5. Now, on this submission various interesting questions arise. The first is whether it is open to the insurance company on a motion taken out by the defendant to set aside an ex parte decree, to plead sufficient cause in itself why it did not defend the action through the defendant, or must the notice of motion be disposed of only on the plea of the defendant that he had sufficient cause for not appearing when the suit reached hearing. Ordinary, under Order 9, rule 13, it is the party who applied to set aside an ex parte decree who has got to show sufficient cause for setting aside the ex parte decree. But Mr. Maneckshaw is right that apart from Order 9, rule 13, this court has inherent jurisdiction to set aside an ex parte decree. See Bilasrai Lakshminarayan v. Cursondas Damodardas. But even so the question arises whether in the exercise of its inherent jurisdiction the court can consider a cause put forward by a person who is not a party to the suit. Now, Section 96 was recently enacted and it casts a sort of vicarious liability upon an insurance company and although the statute makes it obligatory upon the plaintiff to serve a notice through the court upon the insurance company if he wants to hold the insurance company liable as if it were a judgment-debtor under the decree which he might obtain, the statute does not confer any right upon the insurance company to defend the action on the points in issue which the defendant would be entitled to defend. The right of the insurance company to defend is restricted to the various matters set out in Section 96(2) and obviously the right of the insurance company to be made a party to the suit is also restricted to these matters where it could put forward a defence. It is not disputed that the matters which were in issue in this suit did not entitle the insurance company either to be made a party or to defend the suit as provided by Section 96(2), and the question that has to be considered is whether independently of Section 96(2) the insurance company could have been made a party to the suit under Order 1, rule 10, and could have defended the action. The jurisdiction of the court to add parties to the suit is restricted to Order 1, rule 10, and a person can only be added a party in two cases : One is when he ought to have been joined as plaintiff or defendant and is not so joined, and the other is when without his presence the question in the suit cannot be completely decided. Now, it is clear that there was no obligation upon the plaintiff to join the insurance company as a party defendant, there was no privity between the plaintiff and the insurance company, and the plaintiff was seeking no relief against the insurance company, and the plaintiff was seeking no relief against the insurance company. Can it be said that case of the insurance company would fall in the second category, or, in other words, can it be said that although the insurance company was not a necessary party it was a proper party. There again it is difficult to see how it could possibly be urged that the question in the suit could not be completely decided in the absence of the insurance company. No issue arose as between the plaintiff and the insurance company. As we said before, the plaintiff was not seeking any relief against the insurance company and the liability which the insurance company would incur would not arise from any decree that the court would pass but would arise by reason of the statute. The decree that the court would pass would not be directed against the insurance company at all; the decree would be against the defendant; and it was not by reason of any order of the court that the defendant would become liable to satisfy the decree; his liability would arise by reason of the statute intervening and casting that liability upon him.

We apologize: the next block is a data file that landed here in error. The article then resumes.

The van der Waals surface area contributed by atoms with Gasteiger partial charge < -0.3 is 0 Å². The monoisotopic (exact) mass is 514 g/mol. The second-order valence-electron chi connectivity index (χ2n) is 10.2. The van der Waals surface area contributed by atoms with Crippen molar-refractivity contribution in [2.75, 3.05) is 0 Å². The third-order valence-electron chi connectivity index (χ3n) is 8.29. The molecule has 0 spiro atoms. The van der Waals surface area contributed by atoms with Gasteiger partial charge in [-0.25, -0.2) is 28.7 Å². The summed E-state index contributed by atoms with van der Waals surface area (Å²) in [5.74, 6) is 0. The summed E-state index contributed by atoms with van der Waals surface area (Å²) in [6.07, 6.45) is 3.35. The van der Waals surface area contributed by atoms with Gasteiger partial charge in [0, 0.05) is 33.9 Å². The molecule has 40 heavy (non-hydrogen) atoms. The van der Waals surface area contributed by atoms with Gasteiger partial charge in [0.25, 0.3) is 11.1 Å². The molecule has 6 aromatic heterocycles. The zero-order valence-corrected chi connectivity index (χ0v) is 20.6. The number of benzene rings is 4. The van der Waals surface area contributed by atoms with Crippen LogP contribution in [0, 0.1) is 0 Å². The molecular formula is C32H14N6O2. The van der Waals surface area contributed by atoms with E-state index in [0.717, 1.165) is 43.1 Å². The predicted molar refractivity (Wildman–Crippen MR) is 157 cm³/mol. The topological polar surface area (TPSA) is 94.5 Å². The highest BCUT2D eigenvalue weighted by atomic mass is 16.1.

6. If, therefore, the insurance company could not be made party under Order 1, rule 10, the question is whether it could agitate the question, in an application made by the defendant to set aside an ex parte decree, whether the insurance company had reasonable notice to defend the suit. We agree with Mr. Maneckshaw that it is indeed curious that although the Legislature has enjoined upon the plaintiff to serve a notice upon the insurance company though the court and although the Legislature has cast a liability upon the insurance company, the Legislature has not given any right to the insurance company to defend the action in its own name. The object of giving the notice obviously is to enable the insurance company to defend the action through the defendant; but no right has been given to the insurance company to defend the action in all cases in its own right or in its own name. But even so we have to consider a case where sufficient or reasonable notice was not given to the insurance company to defend the action. If such reasonable and adequate notice was not given and an ex parte decree was passed against the defendant, could it be said that the court would have no power to intervene and in the interest of justice set aside the ex parte decree There is a case very much in point reported in Windsor v. Chalcraft. In that case a judgment was passed against the defendant in a running down action in default and the insurance company applied to set aside the judgment. The Master made an order in favour of the insurance company. The Judge at Chambers set aside the order of the Master and the matter came before the Court of Appeal and the two learned LORDS JUSTICES GREER and MACKINNON (LORD JUSTICE SLESSER dissenting), took the view that the insurance company was aggrieved by the judgment and leave was given to the insurance company to enter an appearance in the action in the name of the defendant and to deliver a defence. Now, it is true that the corresponding English rule of the Supreme Court, Order 27, rule 15, is wider than Order 9, rule 13, and it is also true that if our jurisdiction was confined to Order 9, rule 13, this decision would not be of much assistance. But if we have inherent jurisdiction apart from our jurisdiction under Order 9, rule 13, to set aside an ex parte decree, the question is whether we should not set aside an ex parte decree, the question is whether we should not set aside an ex parte decree at the instance of an insurance company which is affected by the judgment in the sense that the statue casts a liability upon it in respect of that judgment to set aside the decree if we are of the opinion that the insurance company had not reasonable notice to defend the action.